The French have their CREPES, the Scots their BANNOCK, and the Americans their FLAPJACKS. So it comes as no surprise that Russians have their own version of the PANCAKE –the BLIN, which is a staple with a long history.
The ancient Slavs used blini for food sacrifices in their pagan rituals and saw in blini an appropriate symbol of round, warm, golden sun. Women who had recently given birth were fed blini. These were also served at weddings and at funerals, so they figured in peoples’ lives from birth to death.
Russians today usually make blini with wheat flour, but other flours can also be used.
RECIPE FOR BUCKWHEAT BLINI
120 grams buckwheat flour
120 grams wheat flour
20 grams butter, melted
720 milliliters or so of milk
30 grams sugar
Pinch of salt
PREPARATION: Mix buckwheat flour with 240 milliliters of milk. Heat another 240 milliliters of milk, and add it to the batter, mixing well. When the batter has cooled, mix in the dry yeast. Let the batter rise until it doubles in size.
Whip the batter with a wooden spoon, adding salt and sugar. Separate the egg yolks from the egg whites. Add the egg yolks, warm melted butter, and the wheat flour to the batter, mixing well. Separately whip the egg whites, and add them to the batter along with additional milk as needed. Allow the batter to rise once again.
Heat a frying pan, and brush it lightly with oil or melted butter. Pour just enough blin batter to coat the pan, as thin layer as possible.
Cook over low heat until the underside of the blin is golden. Turn the blin over, and cook it for 15 seconds more. Transfer to a plate, and keep the blin warm while repeating the steps with the remaining batter. Serve the blini stacked.
The batter is generally prepared with milk or water or a mixture of both. But the batter can also be made with cream, buttermilk, kefir, sour cream, or any other milk product. Frying blini is considered an art because each blin should be as thin as possible –a goal not easily achieved!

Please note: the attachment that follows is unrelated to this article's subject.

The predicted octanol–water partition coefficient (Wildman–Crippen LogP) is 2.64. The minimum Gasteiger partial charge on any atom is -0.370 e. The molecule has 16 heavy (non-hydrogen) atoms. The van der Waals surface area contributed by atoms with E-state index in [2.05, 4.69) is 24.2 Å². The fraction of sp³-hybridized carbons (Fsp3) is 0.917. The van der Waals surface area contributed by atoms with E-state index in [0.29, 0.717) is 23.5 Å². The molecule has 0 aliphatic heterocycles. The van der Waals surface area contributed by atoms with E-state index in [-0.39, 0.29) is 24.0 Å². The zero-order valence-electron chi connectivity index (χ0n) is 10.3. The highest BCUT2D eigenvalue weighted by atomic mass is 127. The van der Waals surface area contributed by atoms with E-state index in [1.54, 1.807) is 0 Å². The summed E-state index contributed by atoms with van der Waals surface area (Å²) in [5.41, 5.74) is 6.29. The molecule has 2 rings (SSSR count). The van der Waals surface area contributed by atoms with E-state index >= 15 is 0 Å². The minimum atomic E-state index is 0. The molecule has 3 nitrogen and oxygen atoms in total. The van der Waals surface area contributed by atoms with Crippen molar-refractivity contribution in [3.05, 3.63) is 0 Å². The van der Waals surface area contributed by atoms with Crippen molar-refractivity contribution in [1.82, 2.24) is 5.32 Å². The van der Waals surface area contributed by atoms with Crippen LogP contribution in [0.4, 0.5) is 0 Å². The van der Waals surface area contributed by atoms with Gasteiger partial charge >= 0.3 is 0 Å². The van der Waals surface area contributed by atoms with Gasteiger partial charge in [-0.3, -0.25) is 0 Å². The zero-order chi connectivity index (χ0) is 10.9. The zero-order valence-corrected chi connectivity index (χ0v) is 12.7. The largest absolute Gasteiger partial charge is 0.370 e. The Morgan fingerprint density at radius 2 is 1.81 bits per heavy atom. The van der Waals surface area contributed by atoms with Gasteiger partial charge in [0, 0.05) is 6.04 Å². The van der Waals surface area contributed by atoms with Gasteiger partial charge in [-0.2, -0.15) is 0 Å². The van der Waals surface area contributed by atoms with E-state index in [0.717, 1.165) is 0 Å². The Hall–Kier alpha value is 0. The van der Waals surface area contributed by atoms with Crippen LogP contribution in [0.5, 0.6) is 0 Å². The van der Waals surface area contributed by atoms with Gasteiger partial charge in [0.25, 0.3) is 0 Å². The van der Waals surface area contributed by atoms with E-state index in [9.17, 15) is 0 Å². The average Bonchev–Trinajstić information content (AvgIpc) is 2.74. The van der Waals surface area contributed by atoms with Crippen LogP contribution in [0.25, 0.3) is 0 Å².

Making the filling is said to be a science. The filling can be a homemade jam, such as raspberry, strawberry, blackberry, red or black currant, or cranberry. Or the filling can be anchovies, minced meat, or cottage cheese –served separately or in combinations. But the classic Russian filling is red or black caviar. And remember, blini taste best when they are HOT off the griddle!
King Ferdinand I [1751-1825] is said to have disguised himself as a commoner and, in clandestine fashion, visited a poor neighborhood in Naples. Why the secrecy? One story has it that he wanted to sink his teeth into a food that the queen had banned from the royal court –pizza.
If Ferdinand were alive today, he would have no trouble indulging his appetite. Currently, there are some 30,000 pizzerias in Italy, and each year they produce enough pizzas to serve 45 to each inhabitant.
Pizza may have originated in Naples about 1720. Back then, pizza was primarily for the poor, a “fast food” that was sold and consumed outdoors. Vendors would traverse the streets loudly calling out to advertise their tasty delicacies. The pizzas were kept warm in a scudo, a copper receptacle that was carried on the vendor’s head.
King Ferdinand 1 eventually made his penchant for pizza known to the royal court. Before long, this street delicacy won such favor that even members of the wealthy elite and the royal class began flocking to pizzerias. Ferdinand’s grandson, King Ferdinand II, went so far as to have a wood-burning oven built in the garden of Capodimonte Palace in 1832. Thus, he was able to keep his aristocratic guests happy.
Today, pizza is a favorite food of young people, but a word of caution is in order. To be considered nutritious, pizza should be made from healthful ingredients that are balanced in carbohydrates, proteins, and fats and that are rich in vitamins, minerals, and amino acids.
OLIVE OIL is a recommended ingredient in pizza. It promotes the formation of HDL, describe as “the good type of cholesterol that helps clean the arteries.”
Furthermore, when pizza is cooked well, it rarely causes digestive problems. In part, this is because the carbohydrates in the flour receive an ample amount of hydration during the kneading and leavening process. Meanwhile, the presence of complex carbohydrates contributes to a full feeling, which usually helps keep even the most enthusiastic pizza lover from overindulging.
The next time you indulge your penchant for pizza, recall its humble origins. And be glad that King Ferdinand I did not keep his love for pizza a secret.
AMAZING FACTS ABOUT PIZZA
1. Pizza is best cooked in a wood-burning oven. The smoke that is released during cooking gives the pizza a delicate aroma, while the thin layer of ash on the bottom of the pizza gives it a delicious taste.
2. The world’s biggest circular pizza was made in 1990. Its diameter measured more than 37 meters, and it weighed more than 12,000 kilograms!
3. The age-old custom of throwing pizza dough into the air and rotating it is not just for show. The centrifugal force that is created flattens the dough into a disk with a slightly raised border –a perfect base for a pizza!